First, we can ensure that seniors and people with disabilities get long-term care where they want it. The President's New Freedom Initiative points us in the right direction. Home care and community care can allow many Americans with disabilities to continue to live at home, where they can enjoy family, neighbors, and the comfort of familiar surroundings. Medicaid should not force these people to live in institutions. Just as importantly, we can serve more people. 

Look at Vermont and New Hampshire. Vermont has a highly developed home and community based health care system. New Hampshire continues to rely on institutional care. In Vermont, 85% of Medicaid population over 65 still live at home. In New Hampshire, only half can live at home. And Vermont spends less than half as much per elderly person on Medicaid as New Hampshire, freeing up money that can serve more people.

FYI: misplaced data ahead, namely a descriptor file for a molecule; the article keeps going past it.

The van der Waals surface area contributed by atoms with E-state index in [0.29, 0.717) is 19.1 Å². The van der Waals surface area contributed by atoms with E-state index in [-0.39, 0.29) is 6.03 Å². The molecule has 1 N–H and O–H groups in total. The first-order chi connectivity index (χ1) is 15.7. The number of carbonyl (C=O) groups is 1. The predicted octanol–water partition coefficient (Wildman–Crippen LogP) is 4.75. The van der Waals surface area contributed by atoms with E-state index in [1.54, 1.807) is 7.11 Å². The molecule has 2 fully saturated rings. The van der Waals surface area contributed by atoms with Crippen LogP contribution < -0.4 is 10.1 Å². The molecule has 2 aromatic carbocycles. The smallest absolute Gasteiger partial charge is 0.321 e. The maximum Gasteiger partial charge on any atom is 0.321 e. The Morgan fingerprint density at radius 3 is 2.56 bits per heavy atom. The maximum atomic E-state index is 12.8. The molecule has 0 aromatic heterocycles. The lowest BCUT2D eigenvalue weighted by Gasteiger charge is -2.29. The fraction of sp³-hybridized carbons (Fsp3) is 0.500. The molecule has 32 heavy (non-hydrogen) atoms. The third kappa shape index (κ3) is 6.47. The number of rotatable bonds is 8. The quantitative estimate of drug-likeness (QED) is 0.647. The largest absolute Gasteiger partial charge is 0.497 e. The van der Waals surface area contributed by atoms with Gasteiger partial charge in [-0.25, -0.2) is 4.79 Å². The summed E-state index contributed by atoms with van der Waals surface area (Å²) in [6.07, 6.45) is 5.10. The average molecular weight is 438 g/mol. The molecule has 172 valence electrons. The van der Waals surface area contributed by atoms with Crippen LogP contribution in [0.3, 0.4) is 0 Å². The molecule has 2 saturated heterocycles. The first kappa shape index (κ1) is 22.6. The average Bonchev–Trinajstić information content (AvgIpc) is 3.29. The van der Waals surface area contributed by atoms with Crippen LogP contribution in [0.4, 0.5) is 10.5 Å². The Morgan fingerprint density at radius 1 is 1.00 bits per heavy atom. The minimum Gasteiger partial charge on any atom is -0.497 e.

Let me repeat that. Providing the care that lets people live at home if they want is less expensive than providing nursing home care. It frees up resources that can help other people. And obviously, many people are happier living at home.

Second, we can expand access to more children. We will discuss this further in the next few weeks. But the principles will be the same. We can provide access to more needy people by providing common sense flexibility.

Third, improving coverage of optional populations. Whether it's a lady in a nursing home or a boy in a wheelchair, we have a very special obligation to our neighbors who are elderly, low-income, or have disabilities. We meet that obligation by providing a comprehensive package of benefits and services. Mandatory populations need the help. They must receive the help.